Turning Listening into Action

The weeks leading up to the publishing of our 2020 D&I Report have been incredibly difficult. Here in the U.S. and across the globe, we have grieved the murders of George Floyd, Rayshard Brooks, Breonna Taylor and others. We have reflected on the disproportionate impacts of COVID-19 on minorities and watched as people of all colors and creeds engage in justified civil unrest against longstanding racial injustice around the world. Here at Dell Technologies, Michael Dell asked us all to take the time to listen and think about our role in driving change.

It is now time for our listening to turn to action.

As we work to achieve racial equity, one quote from Dr. Martin Luther King resonates: “We cannot walk alone, and as we walk, we must make the pledge that we shall always march ahead.” These last several weeks have revealed hard truths — about ourselves and our communities. But while there are problems we must solve, I have never felt so inspired by the collective will to do better. We will never go back to the way things were.

At Dell Technologies, we know we have work to do. Today, our senior leadership does not reflect the diversity of the people we serve. In this report, you’ll see data and initiatives that represent our workforce and efforts between Feb. 1, 2019 and Jan. 31, 2020. This report, and our 2030 goals, are important tools to keep us accountable. Of the 22 Progress Made Real goals, two in particular will propel us forward in the area of diversity and inclusion. By 2030:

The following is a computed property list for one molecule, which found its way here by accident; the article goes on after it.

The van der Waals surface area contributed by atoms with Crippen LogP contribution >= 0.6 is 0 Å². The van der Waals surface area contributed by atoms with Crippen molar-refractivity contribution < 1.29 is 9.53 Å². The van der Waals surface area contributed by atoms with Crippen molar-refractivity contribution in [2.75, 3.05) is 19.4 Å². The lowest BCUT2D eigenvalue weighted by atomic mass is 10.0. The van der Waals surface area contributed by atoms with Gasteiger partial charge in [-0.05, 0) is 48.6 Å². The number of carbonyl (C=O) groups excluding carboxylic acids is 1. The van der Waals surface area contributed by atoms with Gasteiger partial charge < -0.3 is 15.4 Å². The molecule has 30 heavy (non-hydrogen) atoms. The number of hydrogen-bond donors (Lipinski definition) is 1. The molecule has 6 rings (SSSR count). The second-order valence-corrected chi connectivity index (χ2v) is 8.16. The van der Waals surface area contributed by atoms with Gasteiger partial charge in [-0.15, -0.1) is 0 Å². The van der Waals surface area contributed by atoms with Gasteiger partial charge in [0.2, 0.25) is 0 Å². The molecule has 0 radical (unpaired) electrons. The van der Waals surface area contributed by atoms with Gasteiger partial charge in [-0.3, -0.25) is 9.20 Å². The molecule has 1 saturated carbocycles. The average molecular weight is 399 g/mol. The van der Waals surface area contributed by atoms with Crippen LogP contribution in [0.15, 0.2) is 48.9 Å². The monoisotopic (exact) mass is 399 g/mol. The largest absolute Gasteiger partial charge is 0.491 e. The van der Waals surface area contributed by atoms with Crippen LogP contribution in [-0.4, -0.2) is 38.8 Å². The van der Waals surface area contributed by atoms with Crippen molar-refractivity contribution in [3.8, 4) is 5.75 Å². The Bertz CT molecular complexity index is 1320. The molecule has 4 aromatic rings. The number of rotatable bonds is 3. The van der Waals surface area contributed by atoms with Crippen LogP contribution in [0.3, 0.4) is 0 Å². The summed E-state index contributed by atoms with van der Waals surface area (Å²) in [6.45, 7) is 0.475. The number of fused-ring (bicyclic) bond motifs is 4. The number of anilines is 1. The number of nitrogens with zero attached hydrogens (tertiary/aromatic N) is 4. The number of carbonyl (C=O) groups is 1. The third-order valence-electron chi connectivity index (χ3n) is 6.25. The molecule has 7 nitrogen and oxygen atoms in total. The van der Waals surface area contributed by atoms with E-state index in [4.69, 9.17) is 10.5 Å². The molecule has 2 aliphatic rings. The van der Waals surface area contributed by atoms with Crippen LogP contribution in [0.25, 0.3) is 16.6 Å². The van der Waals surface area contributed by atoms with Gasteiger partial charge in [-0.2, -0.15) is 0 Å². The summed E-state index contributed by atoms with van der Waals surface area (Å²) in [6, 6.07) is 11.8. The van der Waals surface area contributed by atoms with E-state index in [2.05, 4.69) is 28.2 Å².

• 50 percent of our global workforce and 40 percent of our global people leaders will be those who identify as women.
  • 25 percent of our U.S. workforce and 15 percent of our U.S. people leaders will be Black/African American and Hispanic/Latino minorities.

Achieving racial equity will also mean solving socioeconomic disparity. This requires our ongoing commitment to remove racial bias, increase representation, champion truly inclusive policies, and support the Black community inside and outside our four walls. Our first phase of action outlines our executive leadership’s accountability for these commitments — ensuring diverse hiring, retention, development and promotion, as well as the inclusion of diverse team members in succession planning. Data-driven plans are in place for each Dell Technologies leader to drive diversity on their team.

And it is equally important we are tuned into the discussions happening externally and responding in ways that demonstrate our commitment to positive change. It’s why we made the decision to pause our Facebook activity while they work to address issues of hate speech brought to light by the #StopHateforProfit movement. We’re also taking steps to eliminate non-inclusive language from content across our global operations and engage with peers and communities to establish new industry-standard inclusive language. These are just some of the ways we’re continuously looking across the business to make sure our practices align with our commitment to inclusion.

As we look ahead, our larger remote workforce means we can attract the best talent from every corner of the globe, as proximity to a specific location will no longer be a priority. We will continue to champion for inclusive policies that support women, members of the LGBTQ+ community, people with different abilities and other underrepresented groups. These conversations will be ongoing, as we continue to identify — with intention — the further actions we can take.

And throughout our discussions, we will not let up on transparency, accountability or our end goal — to achieve racial equity and be the employer of choice for all.

About the Author: Brian Reaves

Brian Reaves was previously the Chief Diversity & Inclusion Officer of Dell, responsible for Dell’s global diversity and inclusion initiatives.